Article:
With the introduction of new online mapping tools, we’ve also been able to solve other problems. We recently moved almost our entire under-occupancy process onto GIS, which is now helping to reduce under-occupancy rates.
A new mobile GIS survey app first helps staff assess the needs of tenants out in the field, with the resulting data feeding directly into the GIS. The project officer can then use various filters to examine this information using the map interface, helping to make decisions that drive the process forward.
The new method helps staff understand who might be under-occupying, assess their willingness to move and quickly examine any void properties when they become available, to see if there are tenants nearby who match the criteria. The whole process is executed within the GIS by one officer, who has no GIS expertise and didn’t need any training because it’s so easy to use. This significantly speeds up the process of matching candidates to more appropriately-sized properties. Overall, it is helping us to find more suitable homes for tenants and minimising the conversion costs usually involved in making larger homes more suitable for elderly residents.
Better use of assets
We have started looking at how GIS can help make strategic, VFM-led decisions. One example is loading data about the stock condition of garages into a map application, then analysing it using variables such as location, condition, repair costs and rent revenues. This will help us make strategic decisions about how to use these garage sites better. Some examples include further investment in stock, alternative uses such as brightly-lit parking spaces or even redevelopment. This should lead to reduced long-term maintenance costs, improved facilities for tenants and create new revenue opportunities.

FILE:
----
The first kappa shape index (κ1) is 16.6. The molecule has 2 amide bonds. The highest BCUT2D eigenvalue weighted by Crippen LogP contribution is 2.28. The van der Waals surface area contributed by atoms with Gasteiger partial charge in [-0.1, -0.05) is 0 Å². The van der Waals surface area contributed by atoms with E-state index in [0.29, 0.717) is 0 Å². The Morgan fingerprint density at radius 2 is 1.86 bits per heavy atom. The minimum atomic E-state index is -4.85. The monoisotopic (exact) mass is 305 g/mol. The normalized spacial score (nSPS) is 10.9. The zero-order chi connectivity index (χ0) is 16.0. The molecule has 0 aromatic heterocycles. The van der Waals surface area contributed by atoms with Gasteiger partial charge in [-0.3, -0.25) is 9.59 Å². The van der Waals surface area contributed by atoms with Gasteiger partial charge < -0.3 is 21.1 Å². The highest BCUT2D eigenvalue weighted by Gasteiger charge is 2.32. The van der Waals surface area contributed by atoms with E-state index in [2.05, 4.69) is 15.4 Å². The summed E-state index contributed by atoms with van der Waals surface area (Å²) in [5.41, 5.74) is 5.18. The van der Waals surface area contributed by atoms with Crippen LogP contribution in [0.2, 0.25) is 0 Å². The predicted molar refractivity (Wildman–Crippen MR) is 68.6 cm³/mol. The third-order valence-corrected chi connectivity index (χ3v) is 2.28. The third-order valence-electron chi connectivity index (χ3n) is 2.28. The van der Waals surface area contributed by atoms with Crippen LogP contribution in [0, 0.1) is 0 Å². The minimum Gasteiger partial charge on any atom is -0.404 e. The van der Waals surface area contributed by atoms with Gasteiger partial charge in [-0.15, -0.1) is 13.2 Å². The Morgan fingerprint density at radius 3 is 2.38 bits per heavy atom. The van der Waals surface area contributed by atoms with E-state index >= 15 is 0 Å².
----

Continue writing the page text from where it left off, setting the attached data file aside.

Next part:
Improved customer service
Other streamlined services are also based on mobile GIS, which make internal processes more efficient and reduce response times to tenants’ complaints. For example, when we receive an inbound complaint about graffiti or fly-tipping, office staff drop a pin on the map with the details and assign staff in the field to carry out any necessary work. Using handheld devices, they in turn confirm tasks are complete, attach photos and then update the status. Using GIS means that not only are we fulfilling our requirements to act on complaints but we are also making use of the trends and hotspots it reveals. This allows us to modify our processes, thereby decreasing the number of requests or complaints in the future and thus reduce costs.
There’s certainly a lot more we can achieve with mapping. Our plans for the future include placing more of our internal processes into the GIS to increase automation, speed up workflows and gain more strategic insights. Projects will range from looking at our assets in more depth so we can determine possible alternative uses, to adopting a more proactive stance on land sales. By continuing to examine the business to see where mapping can act as a catalyst for change, we are set to achieve yet more efficiencies and value for money.
Andrew Keljarrett is business improvement manager at Bracknell Forest Homes.